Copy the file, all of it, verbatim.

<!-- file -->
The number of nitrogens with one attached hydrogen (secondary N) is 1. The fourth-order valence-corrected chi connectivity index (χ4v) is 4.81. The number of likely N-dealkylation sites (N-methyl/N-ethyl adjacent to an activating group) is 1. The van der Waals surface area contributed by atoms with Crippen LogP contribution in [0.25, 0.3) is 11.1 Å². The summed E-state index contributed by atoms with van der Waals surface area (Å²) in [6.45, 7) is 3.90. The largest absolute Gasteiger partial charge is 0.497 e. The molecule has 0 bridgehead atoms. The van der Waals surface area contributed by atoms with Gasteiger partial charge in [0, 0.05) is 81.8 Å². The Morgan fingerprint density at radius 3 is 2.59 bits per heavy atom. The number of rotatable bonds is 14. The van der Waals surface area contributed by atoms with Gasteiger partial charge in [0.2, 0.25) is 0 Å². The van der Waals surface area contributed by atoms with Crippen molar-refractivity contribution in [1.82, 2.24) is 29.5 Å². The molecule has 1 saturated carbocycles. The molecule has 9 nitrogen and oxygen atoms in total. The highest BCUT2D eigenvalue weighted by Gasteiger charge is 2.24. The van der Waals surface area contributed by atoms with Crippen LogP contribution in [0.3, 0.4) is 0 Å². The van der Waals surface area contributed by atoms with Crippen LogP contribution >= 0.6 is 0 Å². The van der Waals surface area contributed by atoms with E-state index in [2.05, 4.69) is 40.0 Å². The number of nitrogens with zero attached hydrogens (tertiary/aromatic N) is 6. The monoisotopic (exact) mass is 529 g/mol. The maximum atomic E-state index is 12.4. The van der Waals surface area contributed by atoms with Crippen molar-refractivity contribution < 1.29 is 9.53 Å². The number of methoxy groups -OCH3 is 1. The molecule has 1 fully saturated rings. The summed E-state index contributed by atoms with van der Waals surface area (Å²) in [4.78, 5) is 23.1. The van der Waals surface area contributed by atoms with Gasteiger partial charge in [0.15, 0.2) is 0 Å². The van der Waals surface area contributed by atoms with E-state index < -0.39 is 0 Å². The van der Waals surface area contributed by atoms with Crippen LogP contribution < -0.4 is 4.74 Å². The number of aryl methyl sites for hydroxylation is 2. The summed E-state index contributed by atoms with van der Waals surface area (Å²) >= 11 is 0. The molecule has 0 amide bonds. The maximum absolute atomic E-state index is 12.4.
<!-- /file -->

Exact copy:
The number of nitrogens with one attached hydrogen (secondary N) is 1. The fourth-order valence-corrected chi connectivity index (χ4v) is 4.81. The number of likely N-dealkylation sites (N-methyl/N-ethyl adjacent to an activating group) is 1. The van der Waals surface area contributed by atoms with Crippen LogP contribution in [0.25, 0.3) is 11.1 Å². The summed E-state index contributed by atoms with van der Waals surface area (Å²) in [6.45, 7) is 3.90. The largest absolute Gasteiger partial charge is 0.497 e. The molecule has 0 bridgehead atoms. The van der Waals surface area contributed by atoms with Gasteiger partial charge in [0, 0.05) is 81.8 Å². The Morgan fingerprint density at radius 3 is 2.59 bits per heavy atom. The number of rotatable bonds is 14. The van der Waals surface area contributed by atoms with Gasteiger partial charge in [0.2, 0.25) is 0 Å². The van der Waals surface area contributed by atoms with Crippen molar-refractivity contribution in [1.82, 2.24) is 29.5 Å². The molecule has 1 saturated carbocycles. The molecule has 9 nitrogen and oxygen atoms in total. The highest BCUT2D eigenvalue weighted by Gasteiger charge is 2.24. The van der Waals surface area contributed by atoms with Crippen LogP contribution in [0.3, 0.4) is 0 Å². The van der Waals surface area contributed by atoms with Crippen LogP contribution >= 0.6 is 0 Å². The van der Waals surface area contributed by atoms with E-state index in [2.05, 4.69) is 40.0 Å². The number of nitrogens with zero attached hydrogens (tertiary/aromatic N) is 6. The monoisotopic (exact) mass is 529 g/mol. The maximum atomic E-state index is 12.4. The van der Waals surface area contributed by atoms with Crippen molar-refractivity contribution < 1.29 is 9.53 Å². The number of methoxy groups -OCH3 is 1. The molecule has 1 fully saturated rings. The summed E-state index contributed by atoms with van der Waals surface area (Å²) in [4.78, 5) is 23.1. The van der Waals surface area contributed by atoms with Gasteiger partial charge in [0.15, 0.2) is 0 Å². The van der Waals surface area contributed by atoms with E-state index < -0.39 is 0 Å². The van der Waals surface area contributed by atoms with Crippen LogP contribution < -0.4 is 4.74 Å². The number of aryl methyl sites for hydroxylation is 2. The summed E-state index contributed by atoms with van der Waals surface area (Å²) >= 11 is 0. The molecule has 0 amide bonds. The maximum absolute atomic E-state index is 12.4.